Mr Howard, who by signalling his intention to quit sooner rather than later has set off a potentially fratricidal leadership contest, said: "We have got a lot of work to do. We obviously haven't succeeded in really connecting with the electorate as a whole – with their concerns and anxieties and frustrations and their hopes and aspirations and dreams."

Until the independent Boundary Committee finishes its work, it's not yet certain how many parliamentary constituencies will be in place for the next election. But assuming it's the 646 as now, would someone like to tell me just which 126 seats the Tories are going to gain to give them an absolute majority in parliament, and the additional 32 which would give them the same number of seats which Labour has now?

Miracles do happen, of course, but with Scotland, Cornwall, the North East, West & South Yorkshire, the West Midlands, Merseyside and Greater Manchester virtual Tory free zones, it will all but be impossible without the right leader in place.

Suffolk South MP Tim Yeo, a self-proclaimed Tory moderniser, admitted this week his chances of taking over are slim – "I do not regard myself as a strong contender at all."

But while he would seem naturally inclined towards the twice-rejected Kenneth Clarke, he has refused to rule out those young "Notting Hill" set candidates David Cameron and George Osborne.

"What I want to make sure is that those people who call themselves modernisers actually do buy into the idea that the Conservative Party has to change," said Mr Yeo. "A lot of people think `Oh gosh, I'll be clever, I'll call myself a moderniser' but if you scratch under the surface they're still very traditional Tories.'

Whatever happens, the maiden aunts, farmers, retired colonels, City bankers, and the blue rinse brigade who comprise the bulk of the Tories' 330,000 members won't be allowed to choose the leader. The one time they were entrusted with the task, they backed Iain Duncan Smith, who MPs conspired against to kick him out of office 25 months later.

Mr Howard wants to change the rules for electing his successor, so that the final decision rests with MPs – the brief flirtation with party democracy has gone with the wind.

It will be up to party delegates to the annual conference in Blackpool – yes another dreadful week being battered by gales and rain sheeting down off the Irish Sea beckons in October – to endorse any alteration to the election process.

I expect it to be carried on the basis that as party members choose their parliamentary candidates, those who become MPs should be entrusted with the final decision.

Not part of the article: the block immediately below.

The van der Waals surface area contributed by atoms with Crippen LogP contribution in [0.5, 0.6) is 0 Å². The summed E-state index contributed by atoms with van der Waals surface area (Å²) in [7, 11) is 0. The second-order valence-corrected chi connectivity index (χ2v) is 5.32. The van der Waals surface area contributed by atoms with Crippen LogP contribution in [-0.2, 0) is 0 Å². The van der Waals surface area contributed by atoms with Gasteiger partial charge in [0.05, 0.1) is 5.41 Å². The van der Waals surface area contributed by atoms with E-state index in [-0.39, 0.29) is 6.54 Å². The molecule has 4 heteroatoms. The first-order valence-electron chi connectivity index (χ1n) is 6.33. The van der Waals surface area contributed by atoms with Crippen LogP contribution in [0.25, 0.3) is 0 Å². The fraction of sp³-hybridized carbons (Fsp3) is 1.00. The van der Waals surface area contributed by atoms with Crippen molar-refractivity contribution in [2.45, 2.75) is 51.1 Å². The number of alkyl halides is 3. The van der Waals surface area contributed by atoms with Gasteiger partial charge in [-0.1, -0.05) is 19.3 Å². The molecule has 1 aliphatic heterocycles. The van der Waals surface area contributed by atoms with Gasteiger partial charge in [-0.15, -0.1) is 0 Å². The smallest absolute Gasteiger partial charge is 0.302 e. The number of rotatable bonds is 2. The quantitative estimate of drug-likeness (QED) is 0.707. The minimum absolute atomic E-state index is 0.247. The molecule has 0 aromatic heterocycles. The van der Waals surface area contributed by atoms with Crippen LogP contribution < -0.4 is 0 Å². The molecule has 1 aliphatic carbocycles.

But there will be demands for the Tory members to have their say. The most likely scenario is for activists to vote on the would-be leaders, with the MPs deciding the winner in a run-off vote at Westminster from the first and second placed in the membership ballot.

That's different from Labour, where MPs form one third of an electoral collage with activists and the trade union movement also have a third of the say.

HIS friends in Europe have not deserted Bashir Khanbhai, the former Conservative Euro MP for the East of England who was deselected over an alleged expenses irregularity and who is still waiting the outcome of his appeal to the European Parliament's Court of Questors.

Mr Khanbhai has been appointed one of the leading columnists in the Athens-based pan-European English language weekly New Europe.

In the latest issue Mr Khanbhai – recently returned from 10 weeks in India where his wife was born – takes a swipe at the Tories' election mantra of controlled migration.

Writing in praise of a liberal immigration policy, Mr Khanbhai writes: "Many migrants are assigned duties at night, weekends and public holidays – they do jobs that local people are either unwilling or unavailable to undertake."

He adds: "They pay taxes, occupy poorer accommodation and spend a large proportion of their income on services that sustain the local economy.

"Their contribution supports welfare payments and pensions of an ageing population in the country where they work and live.

"Genuine asylum seekers, skilled economic migrants and immigrants who are legally settled or born and bred in their adopted countries should not be portrayed as criminals by either politicians seeking cheap publicity or irresponsible journalists."

That seems to me to be one up for the Tory modernisers.